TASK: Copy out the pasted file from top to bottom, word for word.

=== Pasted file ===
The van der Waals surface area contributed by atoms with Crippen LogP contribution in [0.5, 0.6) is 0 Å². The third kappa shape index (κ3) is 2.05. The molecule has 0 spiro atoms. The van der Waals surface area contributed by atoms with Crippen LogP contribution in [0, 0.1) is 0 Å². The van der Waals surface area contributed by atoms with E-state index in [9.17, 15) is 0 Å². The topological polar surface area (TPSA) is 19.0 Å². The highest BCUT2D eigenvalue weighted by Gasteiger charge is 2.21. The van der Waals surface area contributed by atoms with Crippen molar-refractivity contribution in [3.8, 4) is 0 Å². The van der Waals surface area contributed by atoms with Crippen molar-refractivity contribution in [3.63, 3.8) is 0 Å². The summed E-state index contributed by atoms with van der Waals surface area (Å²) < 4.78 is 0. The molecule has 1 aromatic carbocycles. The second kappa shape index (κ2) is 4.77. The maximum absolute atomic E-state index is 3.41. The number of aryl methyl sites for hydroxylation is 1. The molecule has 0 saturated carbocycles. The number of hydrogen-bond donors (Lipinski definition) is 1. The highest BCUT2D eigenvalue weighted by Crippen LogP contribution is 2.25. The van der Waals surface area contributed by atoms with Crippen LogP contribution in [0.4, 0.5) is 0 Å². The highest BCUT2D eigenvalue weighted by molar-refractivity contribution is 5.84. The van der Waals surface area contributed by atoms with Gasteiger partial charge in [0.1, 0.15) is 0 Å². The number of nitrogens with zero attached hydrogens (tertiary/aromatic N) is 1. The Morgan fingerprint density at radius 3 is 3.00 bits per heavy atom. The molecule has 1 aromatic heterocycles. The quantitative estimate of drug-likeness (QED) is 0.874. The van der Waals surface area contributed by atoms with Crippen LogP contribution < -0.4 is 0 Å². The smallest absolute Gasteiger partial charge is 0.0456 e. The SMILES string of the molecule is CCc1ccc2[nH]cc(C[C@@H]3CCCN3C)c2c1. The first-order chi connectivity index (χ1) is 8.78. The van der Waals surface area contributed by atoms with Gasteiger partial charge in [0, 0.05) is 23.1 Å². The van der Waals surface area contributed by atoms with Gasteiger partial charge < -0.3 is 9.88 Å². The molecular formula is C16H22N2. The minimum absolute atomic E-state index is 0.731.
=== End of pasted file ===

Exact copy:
The van der Waals surface area contributed by atoms with Crippen LogP contribution in [0.5, 0.6) is 0 Å². The third kappa shape index (κ3) is 2.05. The molecule has 0 spiro atoms. The van der Waals surface area contributed by atoms with Crippen LogP contribution in [0, 0.1) is 0 Å². The van der Waals surface area contributed by atoms with E-state index in [9.17, 15) is 0 Å². The topological polar surface area (TPSA) is 19.0 Å². The highest BCUT2D eigenvalue weighted by Gasteiger charge is 2.21. The van der Waals surface area contributed by atoms with Crippen molar-refractivity contribution in [3.8, 4) is 0 Å². The van der Waals surface area contributed by atoms with Crippen molar-refractivity contribution in [3.63, 3.8) is 0 Å². The summed E-state index contributed by atoms with van der Waals surface area (Å²) < 4.78 is 0. The molecule has 1 aromatic carbocycles. The second kappa shape index (κ2) is 4.77. The maximum absolute atomic E-state index is 3.41. The number of aryl methyl sites for hydroxylation is 1. The molecule has 0 saturated carbocycles. The number of hydrogen-bond donors (Lipinski definition) is 1. The highest BCUT2D eigenvalue weighted by Crippen LogP contribution is 2.25. The van der Waals surface area contributed by atoms with Crippen LogP contribution in [0.4, 0.5) is 0 Å². The highest BCUT2D eigenvalue weighted by molar-refractivity contribution is 5.84. The van der Waals surface area contributed by atoms with Gasteiger partial charge in [0.1, 0.15) is 0 Å². The number of nitrogens with zero attached hydrogens (tertiary/aromatic N) is 1. The Morgan fingerprint density at radius 3 is 3.00 bits per heavy atom. The molecule has 1 aromatic heterocycles. The quantitative estimate of drug-likeness (QED) is 0.874. The van der Waals surface area contributed by atoms with Crippen LogP contribution < -0.4 is 0 Å². The smallest absolute Gasteiger partial charge is 0.0456 e. The SMILES string of the molecule is CCc1ccc2[nH]cc(C[C@@H]3CCCN3C)c2c1. The first-order chi connectivity index (χ1) is 8.78. The van der Waals surface area contributed by atoms with Gasteiger partial charge in [0, 0.05) is 23.1 Å². The van der Waals surface area contributed by atoms with Gasteiger partial charge < -0.3 is 9.88 Å². The molecular formula is C16H22N2. The minimum absolute atomic E-state index is 0.731.